Sugar

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We consume far too much sugar in our diets, especially ‘free’ sugars. Free sugars are any sugar that is added to food and drinks or found naturally in honey and syrups. The sugar found naturally in unsweetened fruit juice is also free sugar.

Free sugar isn’t sugar naturally found in fruit and milk.

Foods with added sugar tend to be high in calories but often provide very little or no nutritional value. Foods such as table sugar, jam, cakes, sweets and chocolate, biscuits, cakes and sugary drinks are the main sources of free sugar in our diets.

Eating and drinking too much sugar causes tooth decay and can lead to weight gain which increases your risk of heart disease and type 2 diabetes and as a result stroke.

The government recommends that only 5% of our daily energy intake comes from free sugars. This is the equivalent of 30g for adults or 7 teaspoons or cubes – most sugary fizzy drinks contain more than this in a can.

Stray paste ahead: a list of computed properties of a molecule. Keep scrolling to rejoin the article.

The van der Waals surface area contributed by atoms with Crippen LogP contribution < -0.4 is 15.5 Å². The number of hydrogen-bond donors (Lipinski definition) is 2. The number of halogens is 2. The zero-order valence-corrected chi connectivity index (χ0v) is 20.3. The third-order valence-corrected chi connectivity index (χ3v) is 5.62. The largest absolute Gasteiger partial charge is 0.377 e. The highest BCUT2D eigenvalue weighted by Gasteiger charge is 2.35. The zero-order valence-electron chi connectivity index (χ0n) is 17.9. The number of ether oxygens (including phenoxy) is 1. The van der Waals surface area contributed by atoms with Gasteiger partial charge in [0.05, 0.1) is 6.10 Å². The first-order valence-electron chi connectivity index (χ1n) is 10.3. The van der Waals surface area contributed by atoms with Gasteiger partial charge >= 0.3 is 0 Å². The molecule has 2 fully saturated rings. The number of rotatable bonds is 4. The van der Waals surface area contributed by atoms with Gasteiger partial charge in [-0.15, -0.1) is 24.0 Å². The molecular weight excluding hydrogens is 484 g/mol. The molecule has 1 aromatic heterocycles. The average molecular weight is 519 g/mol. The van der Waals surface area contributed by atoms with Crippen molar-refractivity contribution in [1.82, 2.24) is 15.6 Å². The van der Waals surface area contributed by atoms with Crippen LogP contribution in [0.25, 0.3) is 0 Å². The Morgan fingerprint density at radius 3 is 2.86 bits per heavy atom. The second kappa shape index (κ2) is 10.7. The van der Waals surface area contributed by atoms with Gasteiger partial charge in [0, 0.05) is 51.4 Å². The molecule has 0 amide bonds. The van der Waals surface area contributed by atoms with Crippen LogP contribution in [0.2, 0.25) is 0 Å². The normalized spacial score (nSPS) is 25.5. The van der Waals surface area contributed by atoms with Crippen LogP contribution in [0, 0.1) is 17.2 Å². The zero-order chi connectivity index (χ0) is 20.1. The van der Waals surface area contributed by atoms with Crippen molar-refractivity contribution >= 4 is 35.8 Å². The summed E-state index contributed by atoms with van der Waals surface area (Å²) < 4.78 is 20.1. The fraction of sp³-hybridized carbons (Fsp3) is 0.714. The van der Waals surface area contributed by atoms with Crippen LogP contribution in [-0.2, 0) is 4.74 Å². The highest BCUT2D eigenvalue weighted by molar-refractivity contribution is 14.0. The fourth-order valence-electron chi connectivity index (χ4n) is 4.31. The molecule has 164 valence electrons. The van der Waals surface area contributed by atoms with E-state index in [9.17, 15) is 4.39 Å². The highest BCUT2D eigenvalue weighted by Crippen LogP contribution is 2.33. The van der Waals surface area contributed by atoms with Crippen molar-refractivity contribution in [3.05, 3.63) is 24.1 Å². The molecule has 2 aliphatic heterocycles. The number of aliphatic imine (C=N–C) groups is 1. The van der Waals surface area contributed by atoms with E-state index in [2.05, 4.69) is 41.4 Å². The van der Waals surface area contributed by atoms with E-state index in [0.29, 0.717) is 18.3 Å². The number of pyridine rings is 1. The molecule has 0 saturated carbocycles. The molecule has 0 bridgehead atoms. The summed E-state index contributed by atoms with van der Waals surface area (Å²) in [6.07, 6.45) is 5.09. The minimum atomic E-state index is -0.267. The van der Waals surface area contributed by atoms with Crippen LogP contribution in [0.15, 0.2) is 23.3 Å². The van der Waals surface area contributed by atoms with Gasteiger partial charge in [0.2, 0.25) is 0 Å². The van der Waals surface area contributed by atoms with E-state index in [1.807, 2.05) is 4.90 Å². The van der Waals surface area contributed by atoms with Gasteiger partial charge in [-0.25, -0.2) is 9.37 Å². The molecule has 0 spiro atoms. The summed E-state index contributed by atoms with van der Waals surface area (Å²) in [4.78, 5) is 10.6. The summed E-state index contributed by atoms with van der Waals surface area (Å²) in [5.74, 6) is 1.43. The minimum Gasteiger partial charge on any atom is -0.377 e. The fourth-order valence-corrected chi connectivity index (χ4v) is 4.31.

Tips to cut down on sugar

  • If you regularly drink sugar-sweetened drinks, swap to water or sugar-free varieties.
  • Try to avoid breakfast cereals with added sugars. Instead add some fresh or frozen berries which will naturally sweeten your breakfast and contribute to your 5-a-day.
  • Swap toast with jam and honey with toast topped with mashed banana.
  • Avoid pre-made jar sauces such as pasta sauce which can have sugar added to them.
  • Seemingly healthy snacks such as cereal bars can often have lots of added sugar in them, check the labels – anything ending in –ose or labelled as syrup or molasses is added sugar.

More about a healthy blood pressure diet

Eating less sugar is just one part of eating a healthy blood pressure diet, there are a number of others that will help to lower your risk of heart attack and stroke:



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